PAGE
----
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Existential risk

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An existential risk is a risk posing permanent large negative consequences to humanity which can never be undone. In Nick Bostrom's seminal paper on the subject [1], he defined an existential risk as:

One where an adverse outcome would either annihilate Earth-originating intelligent life or permanently and drastically curtail its potential.

The total negative impact of an existential risk is one of the greatest negative impact known. Such event could not only annihilate life as we value it from earth, but would also severely damage all Earth-originating intelligent life potential.

Bostrom [1] proposes a series of classifications for existential risks:

  • Bangs - Earthly intelligent life is extinguished relatively suddenly by any cause; the prototypical end of humanity. Examples of bangs include deliberate or accidental misuse of nanotechnology, nuclear holocaust, the end of our simulation, or an unfriendly AI.
  • Crunches - The potential humanity had to enhance itself indefinitely is forever eliminated, although humanity continues. Possible crunches include an exhaustion of resources, social or governmental pressure ending technological development, and even future technological development proving an unsurpassable challenge before the creation of a superintelligence.
  • Shrieks - Humanity enhances itself, but explores only a narrow portion of its desirable possibilities. As the criteria for desirability haven't been defined yet, this category is mainly undefined. However, a flawed friendly AI incorrectly interpreting our values, a superhuman upload deciding its own values and imposing them on the rest of humanity, and an intolerant government outlawing social progress would certainly qualify.
  • Whimpers - Though humanity is enduring, only a fraction of our potential is ever achieved. Spread across the galaxy and expanding at near light-speed, we might find ourselves doomed by ours or another being's catastrophic physics experimentation, destroying reality at light-speed. A prolonged galactic war leading to our extinction or severe limitation would also be a whimper. More darkly, humanity might develop until its values were disjoint with ours today, making their civilization worthless by present values.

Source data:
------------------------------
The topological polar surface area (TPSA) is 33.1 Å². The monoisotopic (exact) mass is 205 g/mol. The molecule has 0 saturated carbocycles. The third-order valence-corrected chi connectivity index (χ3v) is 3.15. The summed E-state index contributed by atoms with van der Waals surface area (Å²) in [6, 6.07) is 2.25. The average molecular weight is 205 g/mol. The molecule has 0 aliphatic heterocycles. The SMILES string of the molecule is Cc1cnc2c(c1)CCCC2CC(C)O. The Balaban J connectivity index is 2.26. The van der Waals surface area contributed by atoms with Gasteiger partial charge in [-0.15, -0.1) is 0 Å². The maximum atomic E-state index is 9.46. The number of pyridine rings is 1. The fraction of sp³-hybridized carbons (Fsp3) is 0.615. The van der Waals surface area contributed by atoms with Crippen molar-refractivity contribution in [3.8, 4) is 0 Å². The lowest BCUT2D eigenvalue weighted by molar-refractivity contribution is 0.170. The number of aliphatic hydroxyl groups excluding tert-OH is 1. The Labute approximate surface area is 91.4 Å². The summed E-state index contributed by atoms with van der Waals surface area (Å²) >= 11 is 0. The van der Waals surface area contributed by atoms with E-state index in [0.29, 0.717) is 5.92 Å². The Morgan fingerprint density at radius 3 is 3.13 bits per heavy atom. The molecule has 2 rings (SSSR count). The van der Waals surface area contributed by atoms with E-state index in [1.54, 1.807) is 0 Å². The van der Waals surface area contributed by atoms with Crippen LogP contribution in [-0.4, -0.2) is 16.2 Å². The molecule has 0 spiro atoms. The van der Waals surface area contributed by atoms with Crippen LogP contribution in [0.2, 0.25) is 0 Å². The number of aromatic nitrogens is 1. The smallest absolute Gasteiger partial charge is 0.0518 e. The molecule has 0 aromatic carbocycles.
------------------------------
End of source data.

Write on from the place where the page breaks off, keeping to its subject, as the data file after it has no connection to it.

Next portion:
The total negative results of a existential risk could amount to the total of potential future lives not being realized. A rough and conservative calculation[2] gives us a total of 10^54 potential future humans lives – smarter, happier and kinder then we are. Hence, almost no other task would amount to so much positive impact than existential risk reduction.

Existential risks also present an unique challenge because of their irreversible nature. We will never, by definition, experience and survive an existential risk and so cannot learn from our mistakes. They are subject to strong observational selection effects [3]. One cannot estimate their future probability based on the past, because bayesianly speaking, the conditional probability of a past existential catastrophe given our present existence is always 0, no matter how high the probability of an existential risk really is. Instead, indirect estimates have to be used, such as possible existential catastrophes happening elsewhere. A high existential risk probability could be functioning as a Great Filter and explain why there is no evidence of spacial colonization.

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References

  1. 1.0 1.1 BOSTROM, Nick. (2002) "Existential Risks: Analyzing Human Extinction Scenarios and Related Hazards" Journal of Evolution and Technology, Vol. 9, March 2002. Available at: http://www.nickbostrom.com/existential/risks.pdf
  2. BOSTROM, Nick. (2012) "Existential Risk Reduction as the Most Important Task for Humanity" Global Policy, forthcoming, 2012. Available at: http://www.existential-risk.org/concept.pdf ,
  3. BOSTROM, Nick & SANDBERG, Anders & CIRKOVIC, Milan. (2010) "Anthropic Shadow: Observation Selection Effects and Human Extinction Risks" Risk Analysis, Vol. 30, No. 10 (2010): 1495-1506.
  • Nick Bostrom, Milan M. Ćirković, ed (2008). Global Catastrophic Risks. Oxford University Press. 

See also